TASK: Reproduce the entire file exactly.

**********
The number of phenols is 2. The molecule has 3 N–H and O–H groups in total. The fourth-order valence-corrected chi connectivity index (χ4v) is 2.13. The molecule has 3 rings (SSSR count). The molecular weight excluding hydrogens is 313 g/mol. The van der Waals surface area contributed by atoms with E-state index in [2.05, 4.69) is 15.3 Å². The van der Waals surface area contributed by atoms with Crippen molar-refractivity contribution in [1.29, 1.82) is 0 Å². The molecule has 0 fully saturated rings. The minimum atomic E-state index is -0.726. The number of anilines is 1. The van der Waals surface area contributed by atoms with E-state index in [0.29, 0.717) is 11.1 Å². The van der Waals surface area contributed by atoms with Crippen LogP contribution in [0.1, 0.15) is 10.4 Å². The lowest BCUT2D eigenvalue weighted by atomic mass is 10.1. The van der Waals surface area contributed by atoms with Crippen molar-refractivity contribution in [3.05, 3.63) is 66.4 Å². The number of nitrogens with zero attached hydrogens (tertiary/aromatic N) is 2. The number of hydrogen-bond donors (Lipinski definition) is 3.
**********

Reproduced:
The number of phenols is 2. The molecule has 3 N–H and O–H groups in total. The fourth-order valence-corrected chi connectivity index (χ4v) is 2.13. The molecule has 3 rings (SSSR count). The molecular weight excluding hydrogens is 313 g/mol. The van der Waals surface area contributed by atoms with E-state index in [2.05, 4.69) is 15.3 Å². The van der Waals surface area contributed by atoms with Crippen molar-refractivity contribution in [1.29, 1.82) is 0 Å². The molecule has 0 fully saturated rings. The minimum atomic E-state index is -0.726. The number of anilines is 1. The van der Waals surface area contributed by atoms with E-state index in [0.29, 0.717) is 11.1 Å². The van der Waals surface area contributed by atoms with Crippen LogP contribution in [0.1, 0.15) is 10.4 Å². The lowest BCUT2D eigenvalue weighted by atomic mass is 10.1. The van der Waals surface area contributed by atoms with Crippen molar-refractivity contribution in [3.05, 3.63) is 66.4 Å². The number of nitrogens with zero attached hydrogens (tertiary/aromatic N) is 2. The number of hydrogen-bond donors (Lipinski definition) is 3.